Kiester residents still seeking a grocery storePublished 10:14am Monday, June 24, 2013
By Tim Krohn
Mankato Free Press
KIESTER — A group of Kiester residents is hoping to find a way to counter the powerful forces preventing small rural towns from having their own grocery store.
The Faribault County town of 501 residents lost its grocery store a year ago.
Judy Meyer, who grew up in the area and returned to retire there after 40 years in the Twin Cities, said a grocery store is a staple for rural communities.
“I was very disappointed when the grocery store ended. I know how important it is for keeping a town alive and selling houses and keeping the elderly people here,” said Meyer, who is on an organizing board looking for ways to reopen the store.
After studying various options, the group settled on trying to create a for-profit cooperative to operate the store.
Don Nickel, vice president of First State Bank and one of the organizing board members, said the success of a co-op will hinge on whether they can raise $60,000 of working capital by selling shares in the co-op and seeking donations.
“If we raise enough capital, I don’t think we’ll have a problem getting enough financing for the rest of it,” Nickel said. He said the group estimates it will need less than $150,000 total to buy inventory and pay for initial operating expenses.
The Southern Minnesota Initiative Foundation has been working with the group and would likely provide a low-interest loan for the project if the initial capital is raised.
The group has an advantage over many other small towns that have lost grocery stores: The town of Kiester owns the relatively new building and equipment that housed the former grocery store and would be home to a co-op grocery.
Nickel said that when he came to town some 30 years ago there were two grocers, then one. When the owner of the store retired in the early 1990s, a couple took over his store but struggled. Faced with potential closure of the store, the town in 1995 built a new building, bought new equipment and leased it to the grocery store owners until they closed the business last year.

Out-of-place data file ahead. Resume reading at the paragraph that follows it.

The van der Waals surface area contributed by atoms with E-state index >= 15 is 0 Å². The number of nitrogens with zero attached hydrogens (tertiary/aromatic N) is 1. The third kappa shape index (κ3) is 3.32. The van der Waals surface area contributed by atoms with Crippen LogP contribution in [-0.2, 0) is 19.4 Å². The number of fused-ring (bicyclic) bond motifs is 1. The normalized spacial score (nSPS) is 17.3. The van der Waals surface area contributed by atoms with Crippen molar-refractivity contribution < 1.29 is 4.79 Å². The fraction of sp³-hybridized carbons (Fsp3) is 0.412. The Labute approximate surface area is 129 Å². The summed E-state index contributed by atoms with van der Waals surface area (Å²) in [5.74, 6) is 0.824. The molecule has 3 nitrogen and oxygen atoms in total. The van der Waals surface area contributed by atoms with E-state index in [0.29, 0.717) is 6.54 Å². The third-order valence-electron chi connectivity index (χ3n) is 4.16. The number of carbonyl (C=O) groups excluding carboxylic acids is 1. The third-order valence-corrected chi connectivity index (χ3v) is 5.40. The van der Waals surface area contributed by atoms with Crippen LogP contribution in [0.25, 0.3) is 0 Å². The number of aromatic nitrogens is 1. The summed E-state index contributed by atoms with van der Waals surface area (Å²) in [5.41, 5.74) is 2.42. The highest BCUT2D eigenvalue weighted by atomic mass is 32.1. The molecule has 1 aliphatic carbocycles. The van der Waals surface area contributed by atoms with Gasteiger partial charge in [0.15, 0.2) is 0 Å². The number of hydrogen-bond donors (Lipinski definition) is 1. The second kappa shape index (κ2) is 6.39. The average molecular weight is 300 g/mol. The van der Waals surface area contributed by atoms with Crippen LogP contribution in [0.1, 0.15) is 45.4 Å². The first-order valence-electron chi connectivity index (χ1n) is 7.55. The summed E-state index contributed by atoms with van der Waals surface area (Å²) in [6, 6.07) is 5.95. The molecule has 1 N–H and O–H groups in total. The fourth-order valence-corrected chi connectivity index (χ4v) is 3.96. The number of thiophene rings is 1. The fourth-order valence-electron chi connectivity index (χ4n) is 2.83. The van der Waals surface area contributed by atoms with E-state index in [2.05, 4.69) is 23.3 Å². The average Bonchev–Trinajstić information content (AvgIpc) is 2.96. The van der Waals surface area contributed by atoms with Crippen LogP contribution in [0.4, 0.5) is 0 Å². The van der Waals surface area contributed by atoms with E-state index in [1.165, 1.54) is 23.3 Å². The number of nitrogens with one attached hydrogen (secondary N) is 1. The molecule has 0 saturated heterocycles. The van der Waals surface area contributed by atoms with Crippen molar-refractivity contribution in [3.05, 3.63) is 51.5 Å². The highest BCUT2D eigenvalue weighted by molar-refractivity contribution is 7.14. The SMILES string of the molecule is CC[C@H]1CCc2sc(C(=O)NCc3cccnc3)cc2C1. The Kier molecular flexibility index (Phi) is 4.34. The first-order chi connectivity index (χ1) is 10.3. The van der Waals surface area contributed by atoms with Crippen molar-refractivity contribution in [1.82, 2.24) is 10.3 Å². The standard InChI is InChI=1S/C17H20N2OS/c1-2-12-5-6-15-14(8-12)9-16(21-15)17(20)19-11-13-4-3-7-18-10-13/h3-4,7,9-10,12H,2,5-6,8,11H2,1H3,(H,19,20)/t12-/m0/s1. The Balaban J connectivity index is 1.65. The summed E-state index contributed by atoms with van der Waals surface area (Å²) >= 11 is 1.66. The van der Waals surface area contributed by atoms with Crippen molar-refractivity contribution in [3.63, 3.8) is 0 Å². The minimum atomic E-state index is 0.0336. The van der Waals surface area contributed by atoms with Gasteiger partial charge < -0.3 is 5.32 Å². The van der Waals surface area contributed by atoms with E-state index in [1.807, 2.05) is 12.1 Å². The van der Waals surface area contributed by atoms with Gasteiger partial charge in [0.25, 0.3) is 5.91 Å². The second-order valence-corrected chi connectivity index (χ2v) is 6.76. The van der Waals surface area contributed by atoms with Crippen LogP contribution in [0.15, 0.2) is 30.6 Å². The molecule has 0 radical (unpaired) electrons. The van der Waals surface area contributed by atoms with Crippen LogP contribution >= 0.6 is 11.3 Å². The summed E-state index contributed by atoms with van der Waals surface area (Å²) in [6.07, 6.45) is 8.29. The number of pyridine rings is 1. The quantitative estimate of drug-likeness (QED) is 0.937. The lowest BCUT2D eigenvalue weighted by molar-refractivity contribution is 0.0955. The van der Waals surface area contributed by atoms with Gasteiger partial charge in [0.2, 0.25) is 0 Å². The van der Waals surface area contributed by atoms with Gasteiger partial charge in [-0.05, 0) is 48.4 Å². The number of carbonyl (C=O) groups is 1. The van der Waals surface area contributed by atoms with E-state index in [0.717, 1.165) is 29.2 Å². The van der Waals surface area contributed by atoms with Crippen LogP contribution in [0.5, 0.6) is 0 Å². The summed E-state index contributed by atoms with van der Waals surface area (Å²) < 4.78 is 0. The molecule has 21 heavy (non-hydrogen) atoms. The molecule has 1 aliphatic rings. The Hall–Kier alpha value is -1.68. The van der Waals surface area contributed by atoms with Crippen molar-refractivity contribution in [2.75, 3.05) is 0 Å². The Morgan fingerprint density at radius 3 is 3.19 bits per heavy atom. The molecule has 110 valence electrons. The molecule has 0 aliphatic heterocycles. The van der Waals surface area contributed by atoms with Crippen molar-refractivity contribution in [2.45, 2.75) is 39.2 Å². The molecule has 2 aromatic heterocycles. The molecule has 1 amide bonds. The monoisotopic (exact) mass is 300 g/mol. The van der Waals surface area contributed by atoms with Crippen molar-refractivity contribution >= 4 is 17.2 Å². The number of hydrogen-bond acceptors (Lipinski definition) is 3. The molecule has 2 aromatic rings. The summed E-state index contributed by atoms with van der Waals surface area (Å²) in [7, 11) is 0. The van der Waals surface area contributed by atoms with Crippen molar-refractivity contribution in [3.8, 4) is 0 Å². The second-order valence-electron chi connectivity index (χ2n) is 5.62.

While Nickel said residents want a grocery store and are tired of driving to Wells, 15 miles away, or to Albert Lea to shop, the co-op idea still faces big hurdles. One is the fact that many of Kiester’s residents work in other larger communities where they can easily pick up groceries on the way home. Many work in Forest City, Iowa, at Winnebago Industries.
Besides raising funds, a new store faces challenges in finding suppliers who would deliver to small-town stores.
Nickel said Mason Brothers, a wholesaler in Wadena, specializes in supplying small-town grocers. “The stores they deal with are very positive about them.”
A bigger challenge may be in getting a full-service meat counter, something vital to a successful grocery store said Nickel and Meyer.
Hiring a trained meat cutter may be cost prohibitive they said, so they’re looking for alternatives.
“We’ve been talking to Wiste’s Meat Market in Janesville, and they’ve been very supportive,” Meyer said. “They’ve offered to train or mentor someone who might be interested in doing it here, which might be less expensive.”
She said the group is open to any ideas to make a plan work.
“We’re trying to be creative. Maybe combining another store with it, because the building is plenty big. Or whatever else might work.”
The group is holding an information meeting at 7 p.m. Wednesday at the Kee Theater in Kiester.